I remembered my why. A year doesn’t seem like a long time in the grand scheme of thing, but when you are working towards one goal, it can feel like forever. It’s hard to stay dedicated and focused for that amount of time. Let’s face it, I don’t wake up every day excited to work out. There are days when I need to follow my plan, but just don’t have the motivation. That’s when I have to take a step back and remember my driving force.

I harnessed my growth mindset.The ability to fail and learn rather than quit because the path is not an easy one is to have a growth mindset. When I plateaued, I switched things up. When I got frustrated, I took a day off from my program to keep things fresh. When my workouts were weak, I became more dedicated to sleep and nutrition. 

What goal are you working towards? What bumps in the road are you experiencing? Have you let a bump in the road turn into an unsurpassable mountain? Everything can’t come easy. Imagine the joy and satisfaction you have once you reach your goal especially one that has been filled with quite a few bumps.  I know when I complete my “Beast Tamer” I will be proud and celebrate my accomplishment and use that momentum to quickly come up with my next challenge!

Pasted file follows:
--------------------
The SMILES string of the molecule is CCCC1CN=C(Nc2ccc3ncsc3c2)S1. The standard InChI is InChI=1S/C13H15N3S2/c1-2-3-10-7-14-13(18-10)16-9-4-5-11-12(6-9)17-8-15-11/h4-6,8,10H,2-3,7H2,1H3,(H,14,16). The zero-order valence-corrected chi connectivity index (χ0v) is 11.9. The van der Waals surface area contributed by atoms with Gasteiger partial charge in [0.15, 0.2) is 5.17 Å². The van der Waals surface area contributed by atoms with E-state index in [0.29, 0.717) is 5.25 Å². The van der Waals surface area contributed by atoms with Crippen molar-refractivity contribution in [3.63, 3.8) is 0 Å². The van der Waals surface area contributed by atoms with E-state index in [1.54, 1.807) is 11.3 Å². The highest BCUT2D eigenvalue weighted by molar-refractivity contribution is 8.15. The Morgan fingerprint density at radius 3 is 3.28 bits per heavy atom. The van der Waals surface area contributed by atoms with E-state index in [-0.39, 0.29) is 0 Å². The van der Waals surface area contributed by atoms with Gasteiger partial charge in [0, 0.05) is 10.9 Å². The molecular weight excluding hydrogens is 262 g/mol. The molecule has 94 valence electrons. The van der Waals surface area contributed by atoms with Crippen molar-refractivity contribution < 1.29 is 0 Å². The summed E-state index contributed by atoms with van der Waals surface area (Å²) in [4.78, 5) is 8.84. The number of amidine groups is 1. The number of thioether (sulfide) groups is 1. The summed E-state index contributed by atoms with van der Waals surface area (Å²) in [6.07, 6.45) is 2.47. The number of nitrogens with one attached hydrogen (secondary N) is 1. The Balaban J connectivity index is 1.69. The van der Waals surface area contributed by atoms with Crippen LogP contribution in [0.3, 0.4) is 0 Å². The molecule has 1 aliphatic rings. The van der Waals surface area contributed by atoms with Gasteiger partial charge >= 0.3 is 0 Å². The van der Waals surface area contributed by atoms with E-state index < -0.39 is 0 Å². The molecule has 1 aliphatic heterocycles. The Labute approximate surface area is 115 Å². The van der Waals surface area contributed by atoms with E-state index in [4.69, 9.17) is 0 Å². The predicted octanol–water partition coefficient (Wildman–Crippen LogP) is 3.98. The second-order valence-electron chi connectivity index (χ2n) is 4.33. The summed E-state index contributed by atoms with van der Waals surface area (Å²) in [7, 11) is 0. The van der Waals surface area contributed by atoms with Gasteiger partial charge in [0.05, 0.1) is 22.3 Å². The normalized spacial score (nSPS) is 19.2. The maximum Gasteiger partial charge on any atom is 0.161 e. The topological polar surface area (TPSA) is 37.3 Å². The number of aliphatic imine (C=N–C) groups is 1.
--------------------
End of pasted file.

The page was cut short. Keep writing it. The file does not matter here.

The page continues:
The Top 5 Exercises to Prepare for an OCR

Have you signed up for an Obstacle Course Race and don’t know where to begin your training? Or, maybe you have thinking about signing up for one, but are intimidated. If you are still thinking about it, check out Coach’s Suzanne’s reasons to take on an OCR. Aside from foam rolling and putting in some miles, below are some great exercises to incorporate in your OCR training.


  1. Pull/Chin Ups

Pull/Chin ups are crucial when training for OCR success.  There are many obstacles that require climbing, pulling, and grip strength. Be sure to use multiple styles of pull-ups (multiple hand positions and varied tempo) as well as multiple types of grips (fat grips, towels, balls).

  1. Carries

You are required to carry heavy objects in many races. The bucket carry, atlas carry, sandbag carry are just a few obstacles that require to move heavy loads. Like the pull-up, practice multiple styles of carries (farmer- weight in each hand, bucket, sandbag- over the shoulder, kettlebell in the rack position). This will prepare you for the required strength, endurance, and grip.